When there is air to breathe, the knob and tube operate well. When it is covered with blown-in insulation, it is unable to cool down and release heat as planned, increasing the risk of fire. This problem can be caused by anything packed around the wires that prevents air passage, not simply insulation. Even the present building code prohibits installing insulation on top of active knob and tube.
Sheathing That has Been Worn
Unlike porcelain insulators, natural rubber or asphalt-soaked cotton sheathing dries out and breaks down with time, exposing the wires and increasing the risk of electrical shocks and fire. During renovations, old brittle sheathing is easily torn or damaged, adding to the danger.
Increased Power Requirements
This, in my opinion, is the most serious problem with knob and tube wiring. A house in 1918’s electricity needs is dwarfed by a residence in 2018. In the first half of the twentieth century, electricity was primarily used for illumination, with only a few appliances being used. With central air conditioning, computers, TVs, internet, washers, dryers, refrigerators, and other contemporary conveniences, our homes have become massive energy consumers, and outmoded electrical systems are struggling to keep up.
In the 1920s, a typical house had a 60-amp main service panel (the total electrical service capability the home can handle). Nowadays, the primary service panel is normally at least 150 amps, with most larger houses requiring 200 amps. Knob and tube wiring was never designed to carry loads of that magnitude.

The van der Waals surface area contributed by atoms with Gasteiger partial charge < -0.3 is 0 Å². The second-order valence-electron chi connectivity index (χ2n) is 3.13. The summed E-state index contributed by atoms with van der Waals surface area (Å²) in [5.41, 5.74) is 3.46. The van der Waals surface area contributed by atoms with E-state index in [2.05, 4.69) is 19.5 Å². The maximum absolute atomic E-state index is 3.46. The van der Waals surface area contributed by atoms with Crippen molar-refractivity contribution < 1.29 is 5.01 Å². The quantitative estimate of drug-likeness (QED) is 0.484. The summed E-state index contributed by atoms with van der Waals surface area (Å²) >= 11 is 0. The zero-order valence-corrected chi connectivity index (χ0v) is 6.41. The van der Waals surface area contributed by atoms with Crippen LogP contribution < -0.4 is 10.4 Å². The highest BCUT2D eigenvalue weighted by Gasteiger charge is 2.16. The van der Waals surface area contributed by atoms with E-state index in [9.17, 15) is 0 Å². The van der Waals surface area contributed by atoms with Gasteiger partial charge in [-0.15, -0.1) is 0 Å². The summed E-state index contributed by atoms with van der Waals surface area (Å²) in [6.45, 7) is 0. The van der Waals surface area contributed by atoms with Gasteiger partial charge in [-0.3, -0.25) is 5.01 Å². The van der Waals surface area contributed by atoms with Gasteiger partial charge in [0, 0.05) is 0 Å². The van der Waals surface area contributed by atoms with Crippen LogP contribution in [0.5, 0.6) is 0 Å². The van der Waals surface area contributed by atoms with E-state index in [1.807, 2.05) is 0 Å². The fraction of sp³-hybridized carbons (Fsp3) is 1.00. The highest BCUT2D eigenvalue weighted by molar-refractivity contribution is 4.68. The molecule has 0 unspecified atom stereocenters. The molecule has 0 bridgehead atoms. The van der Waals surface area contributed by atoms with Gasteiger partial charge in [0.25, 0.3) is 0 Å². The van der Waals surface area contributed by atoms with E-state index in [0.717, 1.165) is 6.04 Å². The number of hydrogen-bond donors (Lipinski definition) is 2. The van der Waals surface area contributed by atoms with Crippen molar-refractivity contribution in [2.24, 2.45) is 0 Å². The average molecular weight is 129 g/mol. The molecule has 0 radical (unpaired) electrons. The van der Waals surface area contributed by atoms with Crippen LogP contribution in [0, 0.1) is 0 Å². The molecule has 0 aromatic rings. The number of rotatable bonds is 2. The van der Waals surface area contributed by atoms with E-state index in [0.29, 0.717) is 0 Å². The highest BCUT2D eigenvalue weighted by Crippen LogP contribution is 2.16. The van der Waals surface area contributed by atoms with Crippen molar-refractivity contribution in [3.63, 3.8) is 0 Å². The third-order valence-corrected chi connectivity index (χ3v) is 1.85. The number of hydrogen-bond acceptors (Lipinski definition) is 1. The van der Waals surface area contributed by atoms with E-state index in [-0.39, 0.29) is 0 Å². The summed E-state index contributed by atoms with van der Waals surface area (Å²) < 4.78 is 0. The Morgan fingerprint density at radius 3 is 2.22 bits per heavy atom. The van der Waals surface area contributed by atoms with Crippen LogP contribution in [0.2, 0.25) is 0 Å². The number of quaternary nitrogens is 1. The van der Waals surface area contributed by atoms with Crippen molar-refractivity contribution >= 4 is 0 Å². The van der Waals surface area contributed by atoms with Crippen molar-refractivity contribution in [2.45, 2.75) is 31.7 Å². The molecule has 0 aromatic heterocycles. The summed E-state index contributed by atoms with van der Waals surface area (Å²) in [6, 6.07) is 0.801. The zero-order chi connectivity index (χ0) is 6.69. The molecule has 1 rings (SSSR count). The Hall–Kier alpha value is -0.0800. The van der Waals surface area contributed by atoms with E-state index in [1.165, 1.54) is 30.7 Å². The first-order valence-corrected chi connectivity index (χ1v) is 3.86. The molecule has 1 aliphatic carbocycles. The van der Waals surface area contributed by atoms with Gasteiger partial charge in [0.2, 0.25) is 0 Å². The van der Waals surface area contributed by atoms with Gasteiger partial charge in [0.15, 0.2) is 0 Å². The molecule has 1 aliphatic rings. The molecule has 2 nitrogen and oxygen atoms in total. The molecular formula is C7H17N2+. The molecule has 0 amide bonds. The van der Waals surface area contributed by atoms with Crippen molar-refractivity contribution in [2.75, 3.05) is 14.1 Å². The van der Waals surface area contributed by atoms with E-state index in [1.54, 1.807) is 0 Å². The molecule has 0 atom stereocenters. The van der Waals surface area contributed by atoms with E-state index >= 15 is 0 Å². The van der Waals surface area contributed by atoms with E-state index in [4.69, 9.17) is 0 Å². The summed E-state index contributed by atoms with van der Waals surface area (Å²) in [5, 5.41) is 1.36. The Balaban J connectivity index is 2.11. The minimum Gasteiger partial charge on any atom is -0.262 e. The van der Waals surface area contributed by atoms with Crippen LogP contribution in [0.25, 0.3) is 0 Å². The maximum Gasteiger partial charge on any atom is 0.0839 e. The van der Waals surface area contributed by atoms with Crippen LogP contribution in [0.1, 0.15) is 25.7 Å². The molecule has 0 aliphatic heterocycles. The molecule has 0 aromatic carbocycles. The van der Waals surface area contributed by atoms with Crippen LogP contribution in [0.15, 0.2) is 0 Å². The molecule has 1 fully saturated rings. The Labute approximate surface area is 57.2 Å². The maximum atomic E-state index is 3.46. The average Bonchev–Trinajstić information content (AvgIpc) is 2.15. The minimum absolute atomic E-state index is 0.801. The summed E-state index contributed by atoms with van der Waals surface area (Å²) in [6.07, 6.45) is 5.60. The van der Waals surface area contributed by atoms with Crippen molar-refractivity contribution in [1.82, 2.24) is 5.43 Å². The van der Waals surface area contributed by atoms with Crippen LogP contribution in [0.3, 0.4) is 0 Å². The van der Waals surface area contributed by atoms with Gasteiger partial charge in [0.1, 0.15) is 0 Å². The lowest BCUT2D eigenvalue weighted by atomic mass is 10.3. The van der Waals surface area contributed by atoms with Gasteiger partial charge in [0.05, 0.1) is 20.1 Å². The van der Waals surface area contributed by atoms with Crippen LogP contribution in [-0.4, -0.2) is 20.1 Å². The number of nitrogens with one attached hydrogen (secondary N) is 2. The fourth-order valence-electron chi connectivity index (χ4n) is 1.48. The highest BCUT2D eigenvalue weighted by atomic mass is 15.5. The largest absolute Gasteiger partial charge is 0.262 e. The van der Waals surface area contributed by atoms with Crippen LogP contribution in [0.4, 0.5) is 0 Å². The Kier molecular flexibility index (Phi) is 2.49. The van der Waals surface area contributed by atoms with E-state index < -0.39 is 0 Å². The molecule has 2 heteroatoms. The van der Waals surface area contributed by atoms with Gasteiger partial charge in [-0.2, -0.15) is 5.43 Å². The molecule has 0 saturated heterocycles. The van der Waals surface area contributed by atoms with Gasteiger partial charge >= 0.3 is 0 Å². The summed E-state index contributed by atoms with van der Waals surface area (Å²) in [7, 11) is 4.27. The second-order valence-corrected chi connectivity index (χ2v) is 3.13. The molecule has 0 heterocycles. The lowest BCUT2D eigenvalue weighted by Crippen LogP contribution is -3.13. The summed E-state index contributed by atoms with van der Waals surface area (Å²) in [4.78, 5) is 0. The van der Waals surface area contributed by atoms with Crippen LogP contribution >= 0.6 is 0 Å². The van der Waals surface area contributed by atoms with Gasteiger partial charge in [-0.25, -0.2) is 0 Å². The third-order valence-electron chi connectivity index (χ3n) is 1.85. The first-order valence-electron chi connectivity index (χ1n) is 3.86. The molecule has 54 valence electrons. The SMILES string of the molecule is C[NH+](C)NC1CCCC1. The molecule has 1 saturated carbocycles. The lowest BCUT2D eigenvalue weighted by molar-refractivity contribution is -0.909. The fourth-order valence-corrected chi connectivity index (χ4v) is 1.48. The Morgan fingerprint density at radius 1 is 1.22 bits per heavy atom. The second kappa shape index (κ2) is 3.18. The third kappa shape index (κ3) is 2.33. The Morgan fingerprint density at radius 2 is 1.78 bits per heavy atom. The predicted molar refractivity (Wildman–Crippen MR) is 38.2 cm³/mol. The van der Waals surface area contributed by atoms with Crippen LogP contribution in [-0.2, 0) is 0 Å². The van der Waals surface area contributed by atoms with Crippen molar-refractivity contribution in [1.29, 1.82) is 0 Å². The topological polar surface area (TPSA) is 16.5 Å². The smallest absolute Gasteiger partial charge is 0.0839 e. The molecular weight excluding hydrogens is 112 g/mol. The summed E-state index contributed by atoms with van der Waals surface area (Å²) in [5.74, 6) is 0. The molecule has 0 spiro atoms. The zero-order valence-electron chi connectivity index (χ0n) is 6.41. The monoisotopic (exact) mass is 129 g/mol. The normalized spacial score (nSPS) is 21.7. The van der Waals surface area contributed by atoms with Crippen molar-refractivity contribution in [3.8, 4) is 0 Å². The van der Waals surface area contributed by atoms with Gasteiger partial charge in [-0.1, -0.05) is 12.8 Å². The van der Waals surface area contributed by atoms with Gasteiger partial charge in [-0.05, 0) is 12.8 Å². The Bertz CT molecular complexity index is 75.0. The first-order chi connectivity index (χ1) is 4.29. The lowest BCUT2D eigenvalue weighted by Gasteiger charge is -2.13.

Another major concern is faulty craftsmanship in the course of the alterations. Improper splices are only one aspect of the problem. Overloaded circuits, such as the one we just discussed, are common when the home’s power needs grow marginally. For example, a 10-amp knob and tube circuit may have been slightly overworked, so the homeowner replaces it with a larger 15-amp fuse to prevent it from blowing so frequently. Years later, as new appliances are installed, the same circuit is accidentally overloaded, even more, making it much more deadly.
Necessary to Replace the Knob & Tube Wiring?
Now that you’ve learned about the benefits and drawbacks of knob and tube wiring, what should you do? In almost all cases, knob and tube wiring need an electrical upgrade, if you ask any Minessota electrician. Other than saving money, knob and tube give very little advantage today, and when weighed against the potential dangers, it simply does not add up.
Does this imply that you must demolish your walls in order to replace them? Certainly not! The knob and tube do not need to be removed from your walls; they only need to be detached so that they are no longer functioning. A good electrician in St. Paul can rewire an ancient property without tearing down entire walls, instead of cutting small tactical holes to fish their new wires into position. Don’t spend the money to completely remove every trace of knob and tube. Instead, ensure that every circuit is completely unplugged and rewired using modern wiring.
When your home has modern wiring, you will sleep better and ultimately earn better insurance rates. In most cases, the insurance savings will pay for the rewire in less than ten years. Rewiring is a no-brainer when you consider the reduced risk of fire or other electrical problems. Contact McQuillan bros for our electrical services or knob and tube wiring replacement in St. Paul.